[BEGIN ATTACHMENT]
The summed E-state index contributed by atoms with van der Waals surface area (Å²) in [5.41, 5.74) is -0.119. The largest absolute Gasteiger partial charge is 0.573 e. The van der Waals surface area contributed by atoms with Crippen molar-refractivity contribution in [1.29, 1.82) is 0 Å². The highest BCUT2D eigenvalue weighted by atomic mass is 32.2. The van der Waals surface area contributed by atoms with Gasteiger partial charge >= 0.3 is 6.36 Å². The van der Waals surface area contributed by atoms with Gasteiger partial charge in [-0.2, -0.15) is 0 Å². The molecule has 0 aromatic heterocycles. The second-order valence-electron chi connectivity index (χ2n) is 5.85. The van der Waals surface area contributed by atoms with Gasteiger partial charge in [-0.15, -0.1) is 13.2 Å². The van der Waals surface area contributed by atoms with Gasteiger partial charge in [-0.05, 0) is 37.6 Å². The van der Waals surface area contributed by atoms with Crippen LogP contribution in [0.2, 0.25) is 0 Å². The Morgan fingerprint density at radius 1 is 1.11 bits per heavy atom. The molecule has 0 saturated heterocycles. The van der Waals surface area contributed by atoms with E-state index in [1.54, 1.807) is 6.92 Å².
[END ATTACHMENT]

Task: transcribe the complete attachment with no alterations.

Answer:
The summed E-state index contributed by atoms with van der Waals surface area (Å²) in [5.41, 5.74) is -0.119. The largest absolute Gasteiger partial charge is 0.573 e. The van der Waals surface area contributed by atoms with Crippen molar-refractivity contribution in [1.29, 1.82) is 0 Å². The highest BCUT2D eigenvalue weighted by atomic mass is 32.2. The van der Waals surface area contributed by atoms with Gasteiger partial charge >= 0.3 is 6.36 Å². The van der Waals surface area contributed by atoms with Gasteiger partial charge in [-0.2, -0.15) is 0 Å². The molecule has 0 aromatic heterocycles. The second-order valence-electron chi connectivity index (χ2n) is 5.85. The van der Waals surface area contributed by atoms with Gasteiger partial charge in [-0.15, -0.1) is 13.2 Å². The van der Waals surface area contributed by atoms with Gasteiger partial charge in [-0.05, 0) is 37.6 Å². The van der Waals surface area contributed by atoms with Crippen LogP contribution in [0.2, 0.25) is 0 Å². The Morgan fingerprint density at radius 1 is 1.11 bits per heavy atom. The molecule has 0 saturated heterocycles. The van der Waals surface area contributed by atoms with E-state index in [1.54, 1.807) is 6.92 Å².